Best Practice for Procurement of Engineering Services
INFRAGUIDE BEST PRACTICE: These guidelines for selecting professional consultants, a joint venture between the National Research Council (NRC) and the FCM, were created for public agencies in Canada.
Why procurement is important
Supporting New Brunswick’s infrastructure represents a significant investment of tax dollars. Upfront procurement decisions have a significant impact on not only the cost and quality of the design and construction phase, but on operations and maintenance of infrastructure assets over their entire design life.
The Recommended Best Practice
The Best Practice by InfraGuide recommends a competitive Qualifications-Based Selection (QBS) model. InfraGuide is a collaboration of the Federation of Canadian Municipalities; the National Research Council; and Infrastructure Canada. QBS encourages the selection of the most qualified team who will work with the owner to jointly develop the required scope of services and the appropriate schedule and fees. QBS is similar to hiring people – identify the candidate who will provide the most value to the organization and negotiate terms of employment.
Benefit to New Brunswickers
Better value to taxpayers
QBS encourages innovation and provides better value to taxpayers on their infrastructure investments. It provides accountability by ensuring that fees will directly correspond to the level of service and the value of deliverables to be provided. QBS also results in more realistic and predictable budgets and schedules for capital expenditures. If the owner and the preferred team cannot come to terms on scope and fees (e.g. project budget), the client is free to proceed to the next-preferred team.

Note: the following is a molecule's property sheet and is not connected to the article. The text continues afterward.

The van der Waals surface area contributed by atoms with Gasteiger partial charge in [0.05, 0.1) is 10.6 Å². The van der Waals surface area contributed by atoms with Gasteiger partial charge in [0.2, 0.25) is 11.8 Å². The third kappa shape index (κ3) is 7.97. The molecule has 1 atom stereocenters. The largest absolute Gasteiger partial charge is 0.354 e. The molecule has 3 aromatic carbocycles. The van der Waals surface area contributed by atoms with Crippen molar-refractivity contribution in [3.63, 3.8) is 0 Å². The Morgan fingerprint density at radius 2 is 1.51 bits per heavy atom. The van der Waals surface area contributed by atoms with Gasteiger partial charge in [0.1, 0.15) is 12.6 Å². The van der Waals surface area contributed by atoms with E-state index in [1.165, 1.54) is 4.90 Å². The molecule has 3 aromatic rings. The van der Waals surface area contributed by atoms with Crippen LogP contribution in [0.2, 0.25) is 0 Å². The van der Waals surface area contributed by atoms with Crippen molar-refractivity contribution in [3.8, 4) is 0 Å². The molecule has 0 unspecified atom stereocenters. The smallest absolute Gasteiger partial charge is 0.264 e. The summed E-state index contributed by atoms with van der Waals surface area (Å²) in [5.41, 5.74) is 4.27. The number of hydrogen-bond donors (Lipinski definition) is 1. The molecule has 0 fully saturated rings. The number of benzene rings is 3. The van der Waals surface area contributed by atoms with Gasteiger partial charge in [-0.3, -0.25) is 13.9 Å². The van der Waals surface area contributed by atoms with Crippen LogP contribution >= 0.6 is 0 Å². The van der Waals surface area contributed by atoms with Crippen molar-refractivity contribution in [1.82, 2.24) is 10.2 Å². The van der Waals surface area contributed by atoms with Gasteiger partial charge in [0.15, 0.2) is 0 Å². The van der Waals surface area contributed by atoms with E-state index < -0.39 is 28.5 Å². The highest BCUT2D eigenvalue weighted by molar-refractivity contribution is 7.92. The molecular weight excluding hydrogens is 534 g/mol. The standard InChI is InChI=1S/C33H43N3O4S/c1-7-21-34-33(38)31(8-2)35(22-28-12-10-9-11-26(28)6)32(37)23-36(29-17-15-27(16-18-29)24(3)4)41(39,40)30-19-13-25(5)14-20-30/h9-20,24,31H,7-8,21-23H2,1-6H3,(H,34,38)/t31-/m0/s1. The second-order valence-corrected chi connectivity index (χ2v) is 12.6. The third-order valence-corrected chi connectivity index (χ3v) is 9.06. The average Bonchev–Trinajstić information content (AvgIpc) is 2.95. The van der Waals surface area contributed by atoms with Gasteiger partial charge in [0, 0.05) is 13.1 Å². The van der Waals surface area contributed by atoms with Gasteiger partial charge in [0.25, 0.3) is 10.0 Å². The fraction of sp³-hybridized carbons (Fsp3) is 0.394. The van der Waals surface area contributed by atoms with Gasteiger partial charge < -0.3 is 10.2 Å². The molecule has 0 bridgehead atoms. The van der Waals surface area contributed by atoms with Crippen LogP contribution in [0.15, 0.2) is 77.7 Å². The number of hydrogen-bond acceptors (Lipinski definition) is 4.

Significant life-cycle savings
QBS maximizes the value of the engineer’s contribution to a project while reducing the project’s life cycle costs. Design engineering typically accounts for only about 2% of the life cycle cost of infrastructure, but dramatically impacts the cost and quality of the remaining 98%. A recent American Public Works Association study shows that using QBS for engineering reduces construction cost overruns from an average of 10% to less than 3% – equivalent to a savings of up to $700K on a $10M capital project. (These savings are often greater than the original design fees!)
QBS emphasizes quality, fosters innovation, and generates real savings in construction, operations and maintenance, saving taxpayer dollars while optimizing public safety and welfare.
A transparent and competitive process
QBS is a competitive process – the cost of engineering services is a factor in the procurement, but it is finalized after the most suitable firm for the project has been selected.
What’s wrong with the lowest price?
If public infrastructure development is based on the lowest possible fee, there are potential long-term consequences to both the economy (higher costs to the taxpayer) and public safety. Selecting the lowest fee creates pressure to expend the least amount of resources necessary to meet the bare minimum requirements of the project – losing an opportunity to optimize the design, reduce lifecycle costs and enhance safety. It also discourages innovation and effectively penalizes proponents that anticipate potential complexities or who wish to propose value-added solutions all to save taxpayers money. The results of this will be felt in the years to come.
Download a PDF of our Procurement Guide